WASHINGTON, June 12 (UPI) -- Make no mistake: On the current trajectory, Russia won't be immune to many of the forces that provoked the so-called colored revolutions in adjacent states and even the misnomered Arab Awakening.
A third Russian revolution is unfolding. The only questions are when will that revolution reach a critical mass and, most importantly, will the forces of autocracy or pluralism carry the day?
Russia, of course, experienced two revolutions in the 20th century. The Kaiser's Germany provoked the first by sending Lenin from Switzerland to Russia in the famous sealed train in 1917. That led to the undoing of the tsar and the Kerensky government as well as the Treaty of Brest-Litovsk that ended the war with Germany and allowed the Bolsheviks to sweep away the opposition.
The second revolution came about in some seven decades later. The causes were a corrupt and fundamentally dishonest political system kept in place by a disciplined central leadership and dictatorship of the party. But that required able or at least competent leadership.
Instead, the ruling Politburo became a genitocracy headed by sick, old men. Leonid Brezhnev took years to die and was replaced by two even less well general secretaries. In the mid-1970s, CIA Director William Colby repeatedly predicted Brezhnev's pending demise. It wasn't until 1982 that Colby's forecast came true.
In the succession process, a few younger members were elevated to the Politburo. Because of the succession of antiquated leaders, Mikhail Gorbachev found himself moving from post to post from his appointment to the Politburo in 1979. In each post, he realized that the Soviet Union was an empty shell and each department was grossly mismanaged and underperforming.
Six years later, when he became general secretary, Gorbachev was determined to save the Soviet Union and modernize the failing system.
Gorbachev's tools were glasnost (openness) and perestroika (restructuring). The floodgates of reform were fully opened and the old and unworkable system couldn't resist them. By 1991, the Soviet Union was no more.
In the two decades since, Vladimir Putin has emerged as the Ironman of Russia. In the process, Russia has been described and viewed by many as a kleptocracy ruled by the few who have pillaged national wealth for their own benefits.
Under what Republicans and Democrats alike in the United States see as a government of and by thugs, human rights have been violated; dissidents and members of the media arrested; and opponents of the Kremlin subjected to purges and show trials leading to long prison sentences.
Russia's immediate neighbors are fearful of the return of the aggressive Russian bear anxious to spread its influence through manipulating its oil and natural gas reserves for political purposes and through military maneuvers designed to intimidate.
Further, cyberattacks, principally against Estonia, reinforce this perception of a neo-Soviet Union under the leadership of former KGB Colonel Putin. And Putin's commitment to far greater military spending as well as unwillingness to accept NATO's missile defenses raises sinister possibilities.
Within Russia, discontent on the part of many Russians is waxing. Outright theft on the part of oligarchs has gone too far. Persecution of political opposition is particularly vexing. And the health and longevity of a declining population reflects more than excesses of consumption of vodka and harsh winters.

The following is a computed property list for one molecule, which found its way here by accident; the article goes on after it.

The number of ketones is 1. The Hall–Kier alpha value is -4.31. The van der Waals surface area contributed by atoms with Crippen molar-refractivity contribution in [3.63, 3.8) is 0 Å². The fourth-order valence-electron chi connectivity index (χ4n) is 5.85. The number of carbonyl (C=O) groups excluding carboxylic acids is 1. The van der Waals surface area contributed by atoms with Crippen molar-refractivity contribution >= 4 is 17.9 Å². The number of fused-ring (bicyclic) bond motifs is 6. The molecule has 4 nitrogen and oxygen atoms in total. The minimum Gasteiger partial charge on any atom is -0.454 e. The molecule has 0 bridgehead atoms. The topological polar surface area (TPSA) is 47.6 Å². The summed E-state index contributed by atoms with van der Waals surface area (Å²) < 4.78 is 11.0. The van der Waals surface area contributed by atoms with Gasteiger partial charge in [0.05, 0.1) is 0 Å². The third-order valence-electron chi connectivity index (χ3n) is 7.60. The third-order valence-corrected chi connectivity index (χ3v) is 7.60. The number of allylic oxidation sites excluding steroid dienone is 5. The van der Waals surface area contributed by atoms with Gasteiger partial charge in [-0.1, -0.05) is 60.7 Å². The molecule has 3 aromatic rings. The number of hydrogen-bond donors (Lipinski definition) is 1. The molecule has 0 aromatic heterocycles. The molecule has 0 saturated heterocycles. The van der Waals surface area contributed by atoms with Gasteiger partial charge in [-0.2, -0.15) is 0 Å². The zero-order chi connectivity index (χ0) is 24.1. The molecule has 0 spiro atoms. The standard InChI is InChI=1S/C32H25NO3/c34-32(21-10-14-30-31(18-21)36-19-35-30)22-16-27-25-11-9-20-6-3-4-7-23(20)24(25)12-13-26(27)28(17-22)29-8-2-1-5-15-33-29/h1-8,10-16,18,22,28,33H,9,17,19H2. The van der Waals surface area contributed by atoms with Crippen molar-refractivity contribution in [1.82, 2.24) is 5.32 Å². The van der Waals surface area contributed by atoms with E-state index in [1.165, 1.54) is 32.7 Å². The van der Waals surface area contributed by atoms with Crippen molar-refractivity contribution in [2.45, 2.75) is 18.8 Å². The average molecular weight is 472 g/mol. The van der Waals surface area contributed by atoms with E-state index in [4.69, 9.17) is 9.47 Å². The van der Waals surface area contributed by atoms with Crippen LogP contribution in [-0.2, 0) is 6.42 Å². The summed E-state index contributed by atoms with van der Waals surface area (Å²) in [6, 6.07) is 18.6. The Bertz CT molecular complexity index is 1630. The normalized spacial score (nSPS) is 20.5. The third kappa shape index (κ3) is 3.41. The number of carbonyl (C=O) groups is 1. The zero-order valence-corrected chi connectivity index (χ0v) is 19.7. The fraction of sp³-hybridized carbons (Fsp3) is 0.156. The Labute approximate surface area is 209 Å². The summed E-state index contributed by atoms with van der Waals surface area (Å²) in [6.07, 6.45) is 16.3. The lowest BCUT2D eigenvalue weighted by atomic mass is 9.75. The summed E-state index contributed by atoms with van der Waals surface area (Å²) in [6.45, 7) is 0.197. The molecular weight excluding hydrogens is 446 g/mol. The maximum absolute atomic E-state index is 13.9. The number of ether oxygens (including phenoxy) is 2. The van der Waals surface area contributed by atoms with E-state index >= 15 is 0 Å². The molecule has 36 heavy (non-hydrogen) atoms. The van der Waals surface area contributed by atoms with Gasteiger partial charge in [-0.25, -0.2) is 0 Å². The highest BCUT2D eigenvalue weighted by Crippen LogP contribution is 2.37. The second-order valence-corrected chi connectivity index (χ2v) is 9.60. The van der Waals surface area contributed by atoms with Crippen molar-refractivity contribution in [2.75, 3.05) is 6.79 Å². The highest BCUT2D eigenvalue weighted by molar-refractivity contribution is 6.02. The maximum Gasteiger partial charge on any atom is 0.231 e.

Indeed, as a buffer to Putin's intent to ramp up his military, the Kremlin faces a very limiting factor: 90 percent of all Russian youth are unfit for military service.
Unfortunately, the West in general and the United States in particular have never been very good at Kremlinology (or indeed in understanding many foreign cultures).
Whether Putin is aware of the ticking time bomb over which he presides or not, Russia is still very important to Western interests. Syria and Iran are two major crises where Russian support could be important.
But exploiting the possibility of a third Russian Revolution requires skill, patience, comprehension and wisdom, not always Washington's longest suits. The analogy of triangular politics invented by the Nixon administration in which reconciliation with China was a strategic lever to use against Russia has some relevance provided we substitute Putin's domestic problems as the new lever.
Clever statecraft is essential. On the one hand, incentives are vital such as accepting Russian arguments in opposition to missile defense. Russia believes that until it can reach parity conventionally with NATO, its tactical nuclear weapons are vital deterrents. Missile defenses in Europe do have capability in that regard although none against intercontinental weapons.
On the other hand, Putin should be worried about Russia's future economic prospects given the growing reductions in exports of gas and oil that will contract further.
Another "reset" isn't the solution. But a hardheaded discussion of Russia's potential weaknesses and vulnerabilities is.
(Harlan Ullman is senior adviser at the Atlantic Council, a Washington policy center, and chairman of the Killowen Group, which advises leaders of government and business.
(United Press International's "Outside View" commentaries are written by outside contributors who specialize in a variety of important issues. The views expressed do not necessarily reflect those of United Press International. In the interests of creating an open forum, original submissions are invited.)